A surge in US inflation exacerbated worries for the lira, a currency already hobbled by Turkey’s unorthodox rate cuts.
The Turkish lira has hit a record low of 12.49 against the US dollar after President Recep Tayyip Erdogan defended recent sharp rate cuts. The Turkish currency crashed by eight percent on Tuesday.
The lira has lost 40 percent of its value this year, including a near 20 percent tumble since the beginning of last week. Against the euro, the currency weakened to a fresh record low of 13.4035.
Lower rates will help spur economic growth and create jobs, Erdogan said late on Monday in the capital, Ankara.
Erdogan has applied pressure on the central bank to pivot to an aggressive easing cycle that aims, he says, to boost exports, investment and jobs – even as inflation soars to near 20 percent and the currency depreciation accelerates, eating deeply into Turks’ earnings.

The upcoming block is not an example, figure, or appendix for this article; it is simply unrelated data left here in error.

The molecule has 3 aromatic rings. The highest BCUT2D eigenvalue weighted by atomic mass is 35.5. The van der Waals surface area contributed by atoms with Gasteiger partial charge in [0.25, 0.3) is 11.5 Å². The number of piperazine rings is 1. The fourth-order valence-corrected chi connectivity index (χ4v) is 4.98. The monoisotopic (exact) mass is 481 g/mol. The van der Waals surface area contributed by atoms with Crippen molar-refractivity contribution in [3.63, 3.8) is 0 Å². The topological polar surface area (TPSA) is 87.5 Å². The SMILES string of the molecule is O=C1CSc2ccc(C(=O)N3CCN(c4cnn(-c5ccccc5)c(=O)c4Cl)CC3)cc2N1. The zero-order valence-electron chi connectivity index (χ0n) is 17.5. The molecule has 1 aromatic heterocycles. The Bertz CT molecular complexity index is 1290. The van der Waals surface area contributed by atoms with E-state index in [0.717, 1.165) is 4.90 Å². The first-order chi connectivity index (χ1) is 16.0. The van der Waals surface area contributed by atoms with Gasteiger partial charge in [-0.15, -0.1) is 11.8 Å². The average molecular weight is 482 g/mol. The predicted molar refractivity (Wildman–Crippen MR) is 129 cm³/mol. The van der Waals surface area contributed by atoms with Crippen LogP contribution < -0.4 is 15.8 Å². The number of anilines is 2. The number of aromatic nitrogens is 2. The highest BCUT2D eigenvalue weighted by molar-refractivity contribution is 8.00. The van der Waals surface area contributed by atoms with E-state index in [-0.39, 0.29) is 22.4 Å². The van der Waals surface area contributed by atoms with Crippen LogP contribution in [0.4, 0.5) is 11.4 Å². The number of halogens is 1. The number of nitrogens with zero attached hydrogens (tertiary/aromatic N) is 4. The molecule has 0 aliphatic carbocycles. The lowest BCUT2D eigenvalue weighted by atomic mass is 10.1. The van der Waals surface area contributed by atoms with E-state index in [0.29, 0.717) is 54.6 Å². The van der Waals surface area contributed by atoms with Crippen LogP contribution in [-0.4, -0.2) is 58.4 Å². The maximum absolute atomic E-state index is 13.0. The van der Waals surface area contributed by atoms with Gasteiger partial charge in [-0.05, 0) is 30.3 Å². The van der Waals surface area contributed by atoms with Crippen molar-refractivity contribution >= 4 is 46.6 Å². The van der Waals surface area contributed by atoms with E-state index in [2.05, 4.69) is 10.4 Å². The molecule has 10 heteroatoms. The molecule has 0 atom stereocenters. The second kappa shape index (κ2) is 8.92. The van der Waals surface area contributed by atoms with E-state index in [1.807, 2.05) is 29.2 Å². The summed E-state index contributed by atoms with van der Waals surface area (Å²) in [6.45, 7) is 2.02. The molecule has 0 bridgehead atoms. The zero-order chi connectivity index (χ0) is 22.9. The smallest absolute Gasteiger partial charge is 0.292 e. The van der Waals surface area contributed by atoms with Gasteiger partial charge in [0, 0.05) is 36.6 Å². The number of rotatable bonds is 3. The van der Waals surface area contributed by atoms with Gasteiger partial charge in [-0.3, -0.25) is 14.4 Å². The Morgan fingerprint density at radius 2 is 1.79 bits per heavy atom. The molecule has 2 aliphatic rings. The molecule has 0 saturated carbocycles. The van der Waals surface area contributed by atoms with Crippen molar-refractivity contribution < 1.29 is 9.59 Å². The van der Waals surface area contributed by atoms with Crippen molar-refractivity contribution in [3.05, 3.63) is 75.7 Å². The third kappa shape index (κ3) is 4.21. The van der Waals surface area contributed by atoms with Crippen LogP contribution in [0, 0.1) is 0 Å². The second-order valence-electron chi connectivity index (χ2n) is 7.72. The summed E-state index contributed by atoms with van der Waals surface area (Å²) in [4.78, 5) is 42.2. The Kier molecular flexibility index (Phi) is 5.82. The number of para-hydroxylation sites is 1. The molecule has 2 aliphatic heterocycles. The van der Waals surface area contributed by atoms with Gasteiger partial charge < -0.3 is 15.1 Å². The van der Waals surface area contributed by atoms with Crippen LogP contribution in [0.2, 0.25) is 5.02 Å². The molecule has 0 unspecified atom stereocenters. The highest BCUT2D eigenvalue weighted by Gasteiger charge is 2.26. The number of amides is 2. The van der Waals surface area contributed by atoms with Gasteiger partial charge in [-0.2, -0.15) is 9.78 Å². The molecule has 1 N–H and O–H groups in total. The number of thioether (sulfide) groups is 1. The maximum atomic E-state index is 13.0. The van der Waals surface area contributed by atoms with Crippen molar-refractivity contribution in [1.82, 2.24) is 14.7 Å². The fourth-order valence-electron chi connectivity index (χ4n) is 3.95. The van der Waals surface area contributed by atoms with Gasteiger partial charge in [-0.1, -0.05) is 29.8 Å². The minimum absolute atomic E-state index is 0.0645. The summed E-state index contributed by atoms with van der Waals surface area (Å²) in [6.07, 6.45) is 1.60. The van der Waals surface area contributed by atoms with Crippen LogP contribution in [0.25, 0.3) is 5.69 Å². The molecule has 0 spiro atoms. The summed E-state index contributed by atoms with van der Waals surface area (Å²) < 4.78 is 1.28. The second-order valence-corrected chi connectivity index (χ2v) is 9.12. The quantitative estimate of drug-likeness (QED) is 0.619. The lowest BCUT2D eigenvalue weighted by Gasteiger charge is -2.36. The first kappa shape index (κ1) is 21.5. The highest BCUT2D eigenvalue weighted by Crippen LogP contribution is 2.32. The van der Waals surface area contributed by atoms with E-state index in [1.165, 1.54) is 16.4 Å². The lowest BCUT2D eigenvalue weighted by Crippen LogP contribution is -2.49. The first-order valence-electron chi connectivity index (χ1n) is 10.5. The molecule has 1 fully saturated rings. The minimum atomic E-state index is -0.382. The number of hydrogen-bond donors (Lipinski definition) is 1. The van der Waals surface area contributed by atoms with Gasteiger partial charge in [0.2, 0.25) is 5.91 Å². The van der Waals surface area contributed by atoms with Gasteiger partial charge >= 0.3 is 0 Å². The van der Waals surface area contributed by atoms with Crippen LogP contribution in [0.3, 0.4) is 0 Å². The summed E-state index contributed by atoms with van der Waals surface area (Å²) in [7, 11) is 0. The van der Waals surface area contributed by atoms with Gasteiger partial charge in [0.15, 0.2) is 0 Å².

The Turkish president defends an unorthodox theory that higher interest rates cause higher inflation.
Most economists, however, contend Turkey faces a huge crisis, including high inflation, in case rates continue to drop in the coming months.
Under pressure from Erdogan, the central bank cut key interest rates from 19 to 15 percent in September, driving a free-fall in the lira.
Erdogan has replaced three central bank governors in the past two years, undermining investor confidence.